Adaptive optics (AO) is widely used in optical/near-infrared telescopes to remove the effects of atmospheric distortion, and laser guide stars (LGSs) are commonly used to ease the requirement for a bright, natural reference source close to the scientific target in an AO system. However, focus anisoplanatism renders single LGS AO useless for the next generation of extremely large telescopes. Here, we describe proof-of-concept experimental demonstrations of a LGS alternative configuration, which is free of focus anisoplanatism, with the corresponding wavefront sensing and reconstruction method, termed projected pupil plane pattern (PPPP). This laboratory experiment is a critical milestone between the simulation and on-sky experiment, for demonstrating the feasibility of PPPP technique and understanding technical details, such as extracting the signal and calibrating the system. Three major processes of PPPP are included in this laboratory experiment: the upward propagation, return path, and reconstruction process. From the experimental results, it has been confirmed that the PPPP signal is generated during the upward propagation and the return path is a reimaging process whose effect can be neglected (if the images of the backscattered patterns are binned to a certain size). Two calibration methods are used: the theoretical calibration is used for the wavefront measurement, and the measured calibration is used for closed-loop control. From both the wavefront measurement and closed-loop results, we show that PPPP achieves equivalent performance to a Shack–Hartmann wavefront sensor.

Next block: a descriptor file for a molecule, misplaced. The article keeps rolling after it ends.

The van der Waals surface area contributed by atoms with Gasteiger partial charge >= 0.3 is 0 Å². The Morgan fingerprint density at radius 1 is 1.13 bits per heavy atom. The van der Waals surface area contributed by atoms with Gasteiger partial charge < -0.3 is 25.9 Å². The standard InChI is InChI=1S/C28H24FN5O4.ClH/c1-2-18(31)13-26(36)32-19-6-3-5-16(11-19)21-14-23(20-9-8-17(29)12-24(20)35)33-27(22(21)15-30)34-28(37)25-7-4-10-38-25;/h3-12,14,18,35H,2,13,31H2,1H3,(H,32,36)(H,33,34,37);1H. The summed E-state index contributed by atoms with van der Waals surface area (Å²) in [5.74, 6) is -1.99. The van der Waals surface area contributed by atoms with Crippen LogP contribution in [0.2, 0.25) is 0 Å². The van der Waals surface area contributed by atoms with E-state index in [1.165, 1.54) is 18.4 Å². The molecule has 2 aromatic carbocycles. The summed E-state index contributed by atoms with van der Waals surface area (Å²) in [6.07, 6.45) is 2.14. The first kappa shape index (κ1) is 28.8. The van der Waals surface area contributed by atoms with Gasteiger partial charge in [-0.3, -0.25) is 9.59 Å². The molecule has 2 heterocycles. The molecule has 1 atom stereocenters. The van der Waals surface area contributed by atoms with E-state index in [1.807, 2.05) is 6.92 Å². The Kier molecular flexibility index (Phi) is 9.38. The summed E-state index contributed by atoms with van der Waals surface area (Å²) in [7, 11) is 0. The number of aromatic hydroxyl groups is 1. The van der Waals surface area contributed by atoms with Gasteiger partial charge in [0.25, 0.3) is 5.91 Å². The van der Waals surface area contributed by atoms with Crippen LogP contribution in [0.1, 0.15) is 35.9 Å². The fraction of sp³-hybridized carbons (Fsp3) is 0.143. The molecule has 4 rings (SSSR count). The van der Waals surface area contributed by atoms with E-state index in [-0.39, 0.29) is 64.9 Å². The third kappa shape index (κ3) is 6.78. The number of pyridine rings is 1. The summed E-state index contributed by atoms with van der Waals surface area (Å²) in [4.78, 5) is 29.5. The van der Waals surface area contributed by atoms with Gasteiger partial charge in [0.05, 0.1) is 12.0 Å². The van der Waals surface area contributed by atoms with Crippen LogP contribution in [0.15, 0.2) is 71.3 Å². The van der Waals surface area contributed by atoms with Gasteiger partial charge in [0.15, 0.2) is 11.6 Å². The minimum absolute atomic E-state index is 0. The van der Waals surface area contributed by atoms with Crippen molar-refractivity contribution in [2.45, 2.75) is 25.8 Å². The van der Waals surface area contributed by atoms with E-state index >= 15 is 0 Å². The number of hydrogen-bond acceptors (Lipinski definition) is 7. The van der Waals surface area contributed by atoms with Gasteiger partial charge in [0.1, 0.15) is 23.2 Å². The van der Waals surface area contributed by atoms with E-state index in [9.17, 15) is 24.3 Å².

PPPP, Pupil Plane Projected Pattern, is a LGS alternative (described more fully in the paper by Yang, this meeting #10703-26) which is inherently free of focal anisoplanatism. It has other practical and scientific advantages, but it is the disadvantages that this paper concentrates on since they are foremost when considering a real implementation. An on-sky test of the technique is funded and here we describe progress in solving the fundamental questions for any new technique: how to actually do it at a real telescope? Our targeted platform is a Nasmyth platform of the 4.2m WHT on La Palma. We discuss the difficulties of projecting an afocal beam from the primary mirror without causing excessive back-reflections/-scatter, which drowns the beam-profile, and instead suggest two alternative experiments. By splitting the validation of PPPP on-sky into two parts, each experiment can address a separate aspect of the validation without the disadvantage of trying to “do it all” within one experiment.
For the next generation of extremely large telescopes with the primary mirrors over 30 m in diameter, focal anisoplanatism renders single laser guide star AO useless. The laser tomography AO (LTAO) technique demonstrates an effective approach to reduce focal anisoplanatism, although it requires multiple LGSs & WFSs, and complex tomographic reconstruction. Here we propose a novel LGS alternative configuration with the corresponding wavefront sensing and reconstruction method, termed Projected Pupil Plane Pattern (PPPP). A key advantage of this method is that a single collimated beam is launched from the telescope primary mirror, and the wavefront sensed on the uplink path, which will not suffer from the effects of focal anisoplanatism. In addition, the power density of the laser beam is significantly reduced compared to a focused LGS, which decreases aircraft and satellite safety hazards. A laboratory experiment for PPPP has been setup to anchor the PPPP concept and compare against a Shack-Hartmann WFS.
Speckle imaging techniques are effective post-processing methods to eliminate atmospheric perturbations on the imaging
of space objects, in which speckle interferometry and bispectrum methods are usually used to estimate the magnitude and
phase spectrum of the objects separately. The spectral ratio technique used in this paper is convenient and efficient to
evaluate r0, which is crucial for calibrating the speckle transfer function in the magnitude estimation. It is shown that
power spectrum, the second moment of the magnitude spectrum, needs bias removal whereas bispectrum processing does
not. Reconstructed images from the observed data of binary stars and Jupiter are presented.